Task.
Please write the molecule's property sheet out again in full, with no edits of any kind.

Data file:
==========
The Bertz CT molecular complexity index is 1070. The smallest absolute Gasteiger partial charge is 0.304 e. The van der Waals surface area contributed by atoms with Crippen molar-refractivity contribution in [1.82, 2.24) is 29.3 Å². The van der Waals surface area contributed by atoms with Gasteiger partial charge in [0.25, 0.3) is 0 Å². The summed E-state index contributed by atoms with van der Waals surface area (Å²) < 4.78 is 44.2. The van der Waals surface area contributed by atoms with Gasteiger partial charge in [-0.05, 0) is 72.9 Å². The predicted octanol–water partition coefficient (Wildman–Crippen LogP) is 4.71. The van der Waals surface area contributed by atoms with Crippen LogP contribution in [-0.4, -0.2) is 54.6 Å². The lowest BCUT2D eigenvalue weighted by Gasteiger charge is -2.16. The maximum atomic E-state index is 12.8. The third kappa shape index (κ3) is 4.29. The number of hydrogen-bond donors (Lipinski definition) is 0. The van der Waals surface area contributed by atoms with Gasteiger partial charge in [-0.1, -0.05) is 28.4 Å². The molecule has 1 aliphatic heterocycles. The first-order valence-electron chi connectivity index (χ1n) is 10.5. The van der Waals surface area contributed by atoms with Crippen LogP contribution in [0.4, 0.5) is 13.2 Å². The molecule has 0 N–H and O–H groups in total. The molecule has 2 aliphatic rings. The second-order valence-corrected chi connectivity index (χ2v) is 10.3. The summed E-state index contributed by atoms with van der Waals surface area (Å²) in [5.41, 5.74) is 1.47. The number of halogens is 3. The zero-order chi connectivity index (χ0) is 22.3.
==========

The Bertz CT molecular complexity index is 1070. The smallest absolute Gasteiger partial charge is 0.304 e. The van der Waals surface area contributed by atoms with Crippen molar-refractivity contribution in [1.82, 2.24) is 29.3 Å². The van der Waals surface area contributed by atoms with Gasteiger partial charge in [0.25, 0.3) is 0 Å². The summed E-state index contributed by atoms with van der Waals surface area (Å²) < 4.78 is 44.2. The van der Waals surface area contributed by atoms with Gasteiger partial charge in [-0.05, 0) is 72.9 Å². The predicted octanol–water partition coefficient (Wildman–Crippen LogP) is 4.71. The van der Waals surface area contributed by atoms with Crippen LogP contribution in [-0.4, -0.2) is 54.6 Å². The lowest BCUT2D eigenvalue weighted by Gasteiger charge is -2.16. The maximum atomic E-state index is 12.8. The third kappa shape index (κ3) is 4.29. The number of hydrogen-bond donors (Lipinski definition) is 0. The van der Waals surface area contributed by atoms with Gasteiger partial charge in [-0.1, -0.05) is 28.4 Å². The molecule has 1 aliphatic heterocycles. The first-order valence-electron chi connectivity index (χ1n) is 10.5. The van der Waals surface area contributed by atoms with Crippen LogP contribution in [0.4, 0.5) is 13.2 Å². The molecule has 0 N–H and O–H groups in total. The molecule has 2 aliphatic rings. The second-order valence-corrected chi connectivity index (χ2v) is 10.3. The summed E-state index contributed by atoms with van der Waals surface area (Å²) in [5.41, 5.74) is 1.47. The number of halogens is 3. The zero-order chi connectivity index (χ0) is 22.3.